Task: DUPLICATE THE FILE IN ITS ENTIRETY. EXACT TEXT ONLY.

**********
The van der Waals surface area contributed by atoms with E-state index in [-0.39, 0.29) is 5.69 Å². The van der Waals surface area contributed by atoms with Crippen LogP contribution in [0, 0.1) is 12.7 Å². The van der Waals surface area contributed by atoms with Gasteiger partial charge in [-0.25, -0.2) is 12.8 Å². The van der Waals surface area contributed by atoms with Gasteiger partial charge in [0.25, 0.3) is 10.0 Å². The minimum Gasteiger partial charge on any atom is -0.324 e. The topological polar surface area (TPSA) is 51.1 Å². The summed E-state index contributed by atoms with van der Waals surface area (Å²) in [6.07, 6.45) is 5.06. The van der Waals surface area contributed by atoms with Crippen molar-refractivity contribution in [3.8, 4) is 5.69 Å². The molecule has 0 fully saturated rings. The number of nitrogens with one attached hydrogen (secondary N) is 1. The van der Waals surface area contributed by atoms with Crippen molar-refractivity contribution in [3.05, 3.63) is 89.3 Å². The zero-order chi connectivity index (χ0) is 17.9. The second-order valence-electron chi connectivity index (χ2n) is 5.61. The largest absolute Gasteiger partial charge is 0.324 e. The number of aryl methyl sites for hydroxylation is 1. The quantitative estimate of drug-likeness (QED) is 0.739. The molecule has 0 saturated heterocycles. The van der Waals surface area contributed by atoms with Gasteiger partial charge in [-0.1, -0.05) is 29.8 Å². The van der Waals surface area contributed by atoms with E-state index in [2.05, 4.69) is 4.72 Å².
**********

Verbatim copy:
The van der Waals surface area contributed by atoms with E-state index in [-0.39, 0.29) is 5.69 Å². The van der Waals surface area contributed by atoms with Crippen LogP contribution in [0, 0.1) is 12.7 Å². The van der Waals surface area contributed by atoms with Gasteiger partial charge in [-0.25, -0.2) is 12.8 Å². The van der Waals surface area contributed by atoms with Gasteiger partial charge in [0.25, 0.3) is 10.0 Å². The minimum Gasteiger partial charge on any atom is -0.324 e. The topological polar surface area (TPSA) is 51.1 Å². The summed E-state index contributed by atoms with van der Waals surface area (Å²) in [6.07, 6.45) is 5.06. The van der Waals surface area contributed by atoms with Crippen molar-refractivity contribution in [3.8, 4) is 5.69 Å². The molecule has 0 fully saturated rings. The number of nitrogens with one attached hydrogen (secondary N) is 1. The van der Waals surface area contributed by atoms with Crippen molar-refractivity contribution in [3.05, 3.63) is 89.3 Å². The zero-order chi connectivity index (χ0) is 17.9. The second-order valence-electron chi connectivity index (χ2n) is 5.61. The largest absolute Gasteiger partial charge is 0.324 e. The number of aryl methyl sites for hydroxylation is 1. The quantitative estimate of drug-likeness (QED) is 0.739. The molecule has 0 saturated heterocycles. The van der Waals surface area contributed by atoms with Gasteiger partial charge in [-0.1, -0.05) is 29.8 Å². The van der Waals surface area contributed by atoms with E-state index in [2.05, 4.69) is 4.72 Å².